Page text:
The snow begins–December 8, 2013
I hear it every year during advent.
No, that isn’t a typo. Not Advent with a capital A—advent with a lower-case a. The one that heralds the coming of Snow with a capital S.
I heard it this year for the first time at church last Sunday: “I’m from [insert your favorite frozen tundra region here], and WE know how to drive in snow.”
Each time the National Weather Service issues a Winter Storm Warning, the heralds go on to trumpet the dangerous conditions in which they’ve driven, standing firmly in their winter boots and gesturing toward the sky, waving a snow scraper like a banner announcing a gift from heaven.
“The forecast is only calling for six inches! Why I’ve driven roads worse than that in only a golf cart!”
Well, perhaps not. But go ahead and insert your favorite rear-wheel behemoth or your favorite sports car in place of that golf cart. I’m sure it’s a comment you’ve heard if you live in the Washington D.C. area, where people who live in glass houses in other parts of the country are forever casting stones at those of us who live near our nation’s capital.
I haven’t always lived here, though. For 30 years I lived in the mountains of southern West Virginia, where I taught school for nine years before moving to Maryland. In my first year teaching, we had so much snow that schools closed for a whopping fifteen days.
On one occasion, when a blizzard was predicted and school was cancelled for the coming week, I got into my rear-wheel drive Ford Pinto and drove from Beckley to Alexandria, Virginia. I was less than half-way there when the white-out conditions forced the few drivers stupid enough to be out on Interstate 81 into a single lane behind a snow plow. I can only plead the irrationality of someone in love who saw an opportunity to spend a week with my boyfriend, who taught in Fairfax County.
Even then, I would never have made the advent announcement that I knew how to drive in snow. I’ve driven in hazardous conditions many times in sudden, unpredictable storms. And I’m not hesitant to admit that it terrifies me every single time.
And so, on Sunday, I waved a hasty goodbye to the hale and hearty ones who arrived for the later service as my husband and I were leaving the earlier service. The snow had just begun to fall, much sooner than predicted, and by the time we were five minutes into the drive, conditions had deteriorated rapidly. We found ourselves on the interstate behind a sports car and a luxury sedan with license plates from one of those frozen tundra states that had spun out in front of us. My husband drove our all-wheel drive SUV skillfully and steadily through the maze of traffic, going neither as slowly as the cars that spun out nor as fast as the confident drivers in the left lane, where a trucker in the bed of a cab with no load skidded and came perilously close to Matt’s side of the car.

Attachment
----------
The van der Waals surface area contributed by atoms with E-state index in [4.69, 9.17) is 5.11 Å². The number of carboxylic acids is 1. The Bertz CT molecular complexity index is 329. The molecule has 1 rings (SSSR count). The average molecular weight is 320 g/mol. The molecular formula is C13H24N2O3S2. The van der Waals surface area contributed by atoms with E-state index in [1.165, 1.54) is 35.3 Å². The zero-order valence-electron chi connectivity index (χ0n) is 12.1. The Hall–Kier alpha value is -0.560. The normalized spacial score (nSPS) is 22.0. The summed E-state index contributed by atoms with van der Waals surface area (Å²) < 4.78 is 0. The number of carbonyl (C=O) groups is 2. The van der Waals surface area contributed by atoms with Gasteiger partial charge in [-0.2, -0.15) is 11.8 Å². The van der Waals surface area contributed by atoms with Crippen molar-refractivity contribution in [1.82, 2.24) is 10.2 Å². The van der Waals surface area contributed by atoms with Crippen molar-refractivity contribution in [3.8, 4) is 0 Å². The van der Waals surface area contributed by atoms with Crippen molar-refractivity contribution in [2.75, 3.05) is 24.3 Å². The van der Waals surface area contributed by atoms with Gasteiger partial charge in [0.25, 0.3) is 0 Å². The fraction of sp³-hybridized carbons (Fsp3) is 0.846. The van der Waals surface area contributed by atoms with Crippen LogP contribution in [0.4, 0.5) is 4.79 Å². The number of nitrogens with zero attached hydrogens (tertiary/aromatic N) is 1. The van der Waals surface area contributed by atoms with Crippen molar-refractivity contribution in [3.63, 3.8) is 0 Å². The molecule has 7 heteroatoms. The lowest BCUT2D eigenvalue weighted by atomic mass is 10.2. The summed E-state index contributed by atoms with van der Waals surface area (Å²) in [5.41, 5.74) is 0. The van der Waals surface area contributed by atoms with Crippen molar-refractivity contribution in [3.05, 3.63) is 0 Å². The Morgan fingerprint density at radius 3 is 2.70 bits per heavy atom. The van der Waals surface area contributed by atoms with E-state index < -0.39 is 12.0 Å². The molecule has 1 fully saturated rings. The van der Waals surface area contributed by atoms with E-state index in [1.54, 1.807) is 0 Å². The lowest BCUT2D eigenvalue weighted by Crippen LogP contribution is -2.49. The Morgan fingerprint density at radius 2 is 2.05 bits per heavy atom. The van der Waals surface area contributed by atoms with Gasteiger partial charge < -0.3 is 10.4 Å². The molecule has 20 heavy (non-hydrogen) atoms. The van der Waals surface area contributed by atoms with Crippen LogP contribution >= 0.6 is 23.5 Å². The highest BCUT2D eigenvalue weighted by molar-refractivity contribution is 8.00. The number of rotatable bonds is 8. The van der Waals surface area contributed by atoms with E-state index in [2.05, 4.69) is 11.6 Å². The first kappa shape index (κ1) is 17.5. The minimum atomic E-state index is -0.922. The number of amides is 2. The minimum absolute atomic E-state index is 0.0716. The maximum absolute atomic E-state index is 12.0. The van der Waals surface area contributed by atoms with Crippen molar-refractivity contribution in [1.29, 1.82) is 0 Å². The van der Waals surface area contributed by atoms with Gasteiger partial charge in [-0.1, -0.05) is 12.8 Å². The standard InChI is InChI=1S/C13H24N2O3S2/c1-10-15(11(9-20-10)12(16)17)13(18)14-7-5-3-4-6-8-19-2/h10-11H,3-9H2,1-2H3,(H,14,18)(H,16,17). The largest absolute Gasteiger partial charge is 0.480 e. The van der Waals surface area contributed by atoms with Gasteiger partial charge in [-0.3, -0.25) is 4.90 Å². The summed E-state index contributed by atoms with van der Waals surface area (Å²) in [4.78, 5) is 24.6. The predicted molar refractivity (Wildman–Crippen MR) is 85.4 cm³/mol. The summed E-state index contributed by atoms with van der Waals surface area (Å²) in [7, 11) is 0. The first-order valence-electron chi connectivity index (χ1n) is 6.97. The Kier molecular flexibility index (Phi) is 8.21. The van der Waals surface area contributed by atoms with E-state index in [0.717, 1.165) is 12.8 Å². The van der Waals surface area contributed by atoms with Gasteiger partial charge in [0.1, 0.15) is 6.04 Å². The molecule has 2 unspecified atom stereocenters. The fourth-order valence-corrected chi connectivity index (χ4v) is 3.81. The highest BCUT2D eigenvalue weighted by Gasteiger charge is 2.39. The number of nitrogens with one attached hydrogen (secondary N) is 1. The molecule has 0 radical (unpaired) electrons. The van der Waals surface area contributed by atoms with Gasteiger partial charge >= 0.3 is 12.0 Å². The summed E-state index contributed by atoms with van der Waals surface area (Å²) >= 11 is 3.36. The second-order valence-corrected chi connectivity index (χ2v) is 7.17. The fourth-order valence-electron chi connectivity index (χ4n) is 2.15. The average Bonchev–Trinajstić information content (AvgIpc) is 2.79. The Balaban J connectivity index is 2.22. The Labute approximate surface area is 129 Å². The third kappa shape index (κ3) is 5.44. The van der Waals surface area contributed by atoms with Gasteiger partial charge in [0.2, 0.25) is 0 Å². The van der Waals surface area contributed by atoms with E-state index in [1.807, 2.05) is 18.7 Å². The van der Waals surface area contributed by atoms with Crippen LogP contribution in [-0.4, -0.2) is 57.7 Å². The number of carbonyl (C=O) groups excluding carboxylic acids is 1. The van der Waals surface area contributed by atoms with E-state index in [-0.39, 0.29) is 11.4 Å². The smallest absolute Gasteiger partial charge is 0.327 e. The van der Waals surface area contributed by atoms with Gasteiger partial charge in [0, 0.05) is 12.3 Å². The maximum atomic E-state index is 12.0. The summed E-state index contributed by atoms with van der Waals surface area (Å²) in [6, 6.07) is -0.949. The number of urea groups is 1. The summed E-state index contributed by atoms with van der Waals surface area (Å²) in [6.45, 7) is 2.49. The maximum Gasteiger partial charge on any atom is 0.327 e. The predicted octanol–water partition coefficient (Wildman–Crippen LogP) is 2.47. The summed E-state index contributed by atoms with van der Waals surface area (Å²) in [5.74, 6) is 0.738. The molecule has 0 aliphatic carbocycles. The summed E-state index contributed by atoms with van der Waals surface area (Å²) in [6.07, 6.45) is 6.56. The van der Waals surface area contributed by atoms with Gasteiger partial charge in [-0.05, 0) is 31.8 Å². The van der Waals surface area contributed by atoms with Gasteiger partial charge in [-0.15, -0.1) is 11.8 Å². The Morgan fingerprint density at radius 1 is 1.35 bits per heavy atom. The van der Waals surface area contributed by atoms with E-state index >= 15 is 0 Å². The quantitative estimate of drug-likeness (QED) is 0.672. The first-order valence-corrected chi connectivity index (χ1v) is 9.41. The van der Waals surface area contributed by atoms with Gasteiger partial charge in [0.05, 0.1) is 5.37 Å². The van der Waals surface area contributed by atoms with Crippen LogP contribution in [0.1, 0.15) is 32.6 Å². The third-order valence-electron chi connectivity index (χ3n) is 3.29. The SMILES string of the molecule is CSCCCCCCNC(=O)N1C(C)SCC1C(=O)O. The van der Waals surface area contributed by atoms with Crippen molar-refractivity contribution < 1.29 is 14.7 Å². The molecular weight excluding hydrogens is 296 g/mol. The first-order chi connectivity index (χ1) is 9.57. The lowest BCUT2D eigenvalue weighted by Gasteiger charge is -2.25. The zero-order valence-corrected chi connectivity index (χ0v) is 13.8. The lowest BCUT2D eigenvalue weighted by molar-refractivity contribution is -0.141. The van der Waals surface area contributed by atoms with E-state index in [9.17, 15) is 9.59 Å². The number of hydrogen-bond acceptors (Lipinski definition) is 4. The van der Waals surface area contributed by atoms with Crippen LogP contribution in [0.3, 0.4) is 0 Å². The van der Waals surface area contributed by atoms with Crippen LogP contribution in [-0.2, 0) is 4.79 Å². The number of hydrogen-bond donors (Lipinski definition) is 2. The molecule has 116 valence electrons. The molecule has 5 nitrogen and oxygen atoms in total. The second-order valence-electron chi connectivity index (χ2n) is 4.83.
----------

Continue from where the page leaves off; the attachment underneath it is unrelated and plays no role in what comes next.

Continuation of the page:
We made it home safely, thankful to park that SUV in the garage, where the ice that had come hours early dripped from the car for hours. We opened the door to our happy, yappy sheltie Beckley, who danced around us, ready for his own foray out into the snow.
The storm had arrived in all its bluster and glory. And when Beckley’s little paws took those first few steps into the winter whiteness, he quickly cocked his leg at the accumulating snow in a gesture of defiance and dashed back into the warmth of hearth and home.
Today, when schools have closed for the second day, and even my office and the federal government are closed, I’ll gladly endure the abuse of those Alpha dogs who bark loudly at the storm. I suspect that many of them will sit safely inside today and scoff.
Tomorrow when we all return to work, I’m certain I’ll hear more stories of their bravado in the midst of the storm. I usually clench my teeth and do a mental roll of the eyes.
But perhaps tomorrow I’ll respond with a story of my own fainthearted fearfulness.
How about you? Are you brave enough to tell your story of being a snow wimp?